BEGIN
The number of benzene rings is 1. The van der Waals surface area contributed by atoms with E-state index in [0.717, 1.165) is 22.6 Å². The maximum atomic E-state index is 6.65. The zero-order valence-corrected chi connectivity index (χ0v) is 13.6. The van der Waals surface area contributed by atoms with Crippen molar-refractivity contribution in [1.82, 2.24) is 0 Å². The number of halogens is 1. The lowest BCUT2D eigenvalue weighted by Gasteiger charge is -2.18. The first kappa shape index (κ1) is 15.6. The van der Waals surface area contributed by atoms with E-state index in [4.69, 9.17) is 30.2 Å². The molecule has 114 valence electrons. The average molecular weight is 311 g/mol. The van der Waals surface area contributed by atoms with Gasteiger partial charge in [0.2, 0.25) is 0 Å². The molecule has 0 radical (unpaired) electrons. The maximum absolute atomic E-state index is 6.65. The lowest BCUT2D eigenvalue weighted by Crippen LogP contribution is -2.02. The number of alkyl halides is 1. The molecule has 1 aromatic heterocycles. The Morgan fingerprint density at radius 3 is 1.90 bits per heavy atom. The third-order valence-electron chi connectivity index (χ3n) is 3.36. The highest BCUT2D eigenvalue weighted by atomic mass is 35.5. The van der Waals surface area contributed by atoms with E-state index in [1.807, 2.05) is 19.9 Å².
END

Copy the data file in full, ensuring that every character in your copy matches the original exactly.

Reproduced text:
The number of benzene rings is 1. The van der Waals surface area contributed by atoms with E-state index in [0.717, 1.165) is 22.6 Å². The maximum atomic E-state index is 6.65. The zero-order valence-corrected chi connectivity index (χ0v) is 13.6. The van der Waals surface area contributed by atoms with Crippen molar-refractivity contribution in [1.82, 2.24) is 0 Å². The number of halogens is 1. The lowest BCUT2D eigenvalue weighted by Gasteiger charge is -2.18. The first kappa shape index (κ1) is 15.6. The van der Waals surface area contributed by atoms with E-state index in [4.69, 9.17) is 30.2 Å². The molecule has 114 valence electrons. The average molecular weight is 311 g/mol. The van der Waals surface area contributed by atoms with Gasteiger partial charge in [0.2, 0.25) is 0 Å². The molecule has 0 radical (unpaired) electrons. The maximum absolute atomic E-state index is 6.65. The lowest BCUT2D eigenvalue weighted by Crippen LogP contribution is -2.02. The number of alkyl halides is 1. The molecule has 1 aromatic heterocycles. The Morgan fingerprint density at radius 3 is 1.90 bits per heavy atom. The third-order valence-electron chi connectivity index (χ3n) is 3.36. The highest BCUT2D eigenvalue weighted by atomic mass is 35.5. The van der Waals surface area contributed by atoms with E-state index in [1.807, 2.05) is 19.9 Å².